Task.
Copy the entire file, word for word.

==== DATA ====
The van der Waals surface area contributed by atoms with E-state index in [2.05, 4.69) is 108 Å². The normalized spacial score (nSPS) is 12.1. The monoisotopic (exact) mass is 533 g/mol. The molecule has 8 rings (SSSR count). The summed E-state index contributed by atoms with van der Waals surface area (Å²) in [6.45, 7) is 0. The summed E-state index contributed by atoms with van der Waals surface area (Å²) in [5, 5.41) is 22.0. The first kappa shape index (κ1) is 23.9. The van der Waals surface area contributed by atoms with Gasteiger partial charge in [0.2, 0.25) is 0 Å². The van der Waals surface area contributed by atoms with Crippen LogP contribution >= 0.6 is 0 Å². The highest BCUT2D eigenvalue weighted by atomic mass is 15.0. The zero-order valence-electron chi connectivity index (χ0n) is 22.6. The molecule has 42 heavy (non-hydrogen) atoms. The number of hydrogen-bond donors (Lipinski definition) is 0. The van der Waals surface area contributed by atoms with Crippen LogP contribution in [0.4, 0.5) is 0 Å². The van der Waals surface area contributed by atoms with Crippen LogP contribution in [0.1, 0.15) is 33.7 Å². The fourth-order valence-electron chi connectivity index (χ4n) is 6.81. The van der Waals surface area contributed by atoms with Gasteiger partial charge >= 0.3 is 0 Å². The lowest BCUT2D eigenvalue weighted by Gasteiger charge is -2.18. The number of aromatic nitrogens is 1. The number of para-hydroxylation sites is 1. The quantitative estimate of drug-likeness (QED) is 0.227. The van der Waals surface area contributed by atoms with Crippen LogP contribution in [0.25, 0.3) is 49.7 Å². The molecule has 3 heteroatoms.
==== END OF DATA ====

The van der Waals surface area contributed by atoms with E-state index in [2.05, 4.69) is 108 Å². The normalized spacial score (nSPS) is 12.1. The monoisotopic (exact) mass is 533 g/mol. The molecule has 8 rings (SSSR count). The summed E-state index contributed by atoms with van der Waals surface area (Å²) in [6.45, 7) is 0. The summed E-state index contributed by atoms with van der Waals surface area (Å²) in [5, 5.41) is 22.0. The first kappa shape index (κ1) is 23.9. The van der Waals surface area contributed by atoms with Gasteiger partial charge in [0.2, 0.25) is 0 Å². The van der Waals surface area contributed by atoms with Crippen LogP contribution >= 0.6 is 0 Å². The highest BCUT2D eigenvalue weighted by atomic mass is 15.0. The zero-order valence-electron chi connectivity index (χ0n) is 22.6. The molecule has 42 heavy (non-hydrogen) atoms. The number of hydrogen-bond donors (Lipinski definition) is 0. The van der Waals surface area contributed by atoms with Crippen LogP contribution in [0.4, 0.5) is 0 Å². The van der Waals surface area contributed by atoms with Crippen LogP contribution in [0.1, 0.15) is 33.7 Å². The fourth-order valence-electron chi connectivity index (χ4n) is 6.81. The van der Waals surface area contributed by atoms with Gasteiger partial charge >= 0.3 is 0 Å². The lowest BCUT2D eigenvalue weighted by Gasteiger charge is -2.18. The number of aromatic nitrogens is 1. The number of para-hydroxylation sites is 1. The quantitative estimate of drug-likeness (QED) is 0.227. The van der Waals surface area contributed by atoms with Crippen LogP contribution in [0.25, 0.3) is 49.7 Å². The molecule has 3 heteroatoms.